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How to reduce taxes and tariffs when importing goods repaired across the border

Some people experience unexpected fees when importing repaired goods across the Canadian border.

Depending on the repairs made and the type of goods shipped, you might have to pay taxes and tariffs based on the full value of the repaired product, not just the repair or alteration costs. Transporting repaired goods, vehicles, and parts into Canada involves many regulations that individuals and companies must follow, including potentially paying customs duties or taxes. To avoid unexpected costs when importing repaired goods, it's essential to understand the rules and available exemptions.

Taxes and duties on cross-border repairs

The Canada Border Services Agency (CBSA) website indicates that in certain instances, goods returning to Canada after being repaired abroad will incur customs duties and tariffs based on the full value of the repaired or altered goods. GST/HST also applies to the value of either the repairs or the full value of the product, depending on the circumstances of the work performed.

Depending on the goods imported and the repairs or alterations performed, the CBSA might determine that the product is no longer deemed Canadian-made if modifications and improvements enhance its value. Essentially, the CBSA may treat the repaired or altered item similarly to a brand-new product being shipped across the border. Furthermore, it's important to note that certain work, such as alterations, may affect a given product's free trade agreement eligibility.149272898_m_normal_none

For instance, if you send a new truck chassis purchased in Canada to the U.S. to be altered and further manufactured into a cement mixer, duties and GST would be applicable based on the full value of the good when it returns. The cost of transportation from Canada to the place where the work was performed must also be included in the value declared when determining applicable duties and taxes. Since the good - in this case, the chassis - has changed its essential character through alterations abroad, the tariff also changes.

Many types of repaired or altered goods are subject to tariffs and taxes for importation, but exemptions exist for certain products and situations, helping importers avoid extra costs.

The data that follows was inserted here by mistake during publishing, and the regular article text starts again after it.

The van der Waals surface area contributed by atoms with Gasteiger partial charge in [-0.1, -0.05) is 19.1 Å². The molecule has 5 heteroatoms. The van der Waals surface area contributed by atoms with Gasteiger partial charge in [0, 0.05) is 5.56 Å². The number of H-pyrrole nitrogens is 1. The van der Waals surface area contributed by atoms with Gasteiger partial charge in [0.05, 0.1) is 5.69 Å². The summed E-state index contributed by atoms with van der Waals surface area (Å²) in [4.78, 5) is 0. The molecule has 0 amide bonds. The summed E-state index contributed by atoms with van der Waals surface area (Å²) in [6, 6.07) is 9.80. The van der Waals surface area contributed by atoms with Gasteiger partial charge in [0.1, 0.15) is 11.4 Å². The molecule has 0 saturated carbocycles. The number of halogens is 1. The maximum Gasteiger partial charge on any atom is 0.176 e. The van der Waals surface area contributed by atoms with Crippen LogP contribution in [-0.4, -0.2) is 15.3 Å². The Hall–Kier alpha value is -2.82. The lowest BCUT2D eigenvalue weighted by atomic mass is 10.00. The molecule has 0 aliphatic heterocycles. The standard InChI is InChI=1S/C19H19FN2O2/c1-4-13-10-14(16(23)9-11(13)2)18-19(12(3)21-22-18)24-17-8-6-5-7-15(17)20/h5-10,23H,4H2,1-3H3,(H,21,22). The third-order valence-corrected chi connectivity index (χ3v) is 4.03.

What types of imported repaired goods are non-taxable?

Schedule VII of the Excise Tax Act lists goods and scenarios that qualify for non-taxable importation. Some non-taxable products include:

  • Medical devices and assistive aids, such as heart monitors, artificial eyes, hearing aids, and wheelchair ramps.
  • Prescription medicines and biologicals, including prescribed pharmaceuticals and items used in assisted human reproduction.
  • N95 face masks, feminine hygiene products, face shields, and respirators.
  • Basic food and beverage supplies, excluding carbonated drinks, alcoholic spirits, candies, and other food products specified by the Federal government.
  • Fishing and agriculture supplies, including feed, seeds, plants, and animals involved in human food production.
  • Goods imported for donation to a charity or a public institution
  • Repairs performed to fulfill warranties.

Not all of these categories include repairable goods, but it's worthwhile to know about the types of products and types of work that qualify. Free trade agreements with other countries and trade blocs can also influence the taxes and duties imposed on repaired goods. A little research might reveal that your imports could qualify for reduced taxes and duties.

Import taxes on vehicle repairs done outside Canada

The Customs Act states that repairs done on vehicles outside Canada must be reported upon the vehicle's return, partly to ascertain the relevant taxes and duties. Nevertheless, the Customs Tariff Act has provisions, such as allowances for emergency repairs conducted outside Canada, that can mitigate or nullify these charges.

The guidelines accounting for highway carrier vehicle repairs include scenarios that offer reductions in some customs duties, especially for repairs performed in free-trade partner nations. Carriers can opt to report these types individually or apply at the nearest CBSA office for quarterly reporting.

Additional scenarios for reduced taxes and tariffs

The CBSA publishes outlines of regulations for temporary importation under that category of D8 memos. Relevant examples of memos that allow for reduced tariffs and taxes include:

Memorandum D8-2-1: Conditions for partial relief of taxes and duties under the Canadian Goods Abroad Program (CGAP).

Memorandum D8-2-4: Emergency repairs that qualify under CGAP regulations.

Memorandum D8-2-5: Conditions for eliminating taxes and tariffs for servicing foreign aircraft.

Memorandum D8-2-26: Goods that may return to Canada duty-free after export to certain free trade partners for alterations or repairs.

Memorandum D8-2-27: Canadian goods originating in Canada that are temporarily exported and returned under tariff item numbers 9813.00.00 or 9814.00.00.

Do your imported goods qualify for reduced taxes and tariffs?

The Customs Act and the Excise Tax Act are long and complicated publications that determine regulations for all products and import scenarios. Even experienced importers and consumers may have difficulty determining whether their goods qualify for reduced taxes and tariffs. 

With more than a half-century of experience, we have helped importers/exporters thrive through some of the most complicated logistics scenarios. Connect with us to simplify your challenges and control costs.

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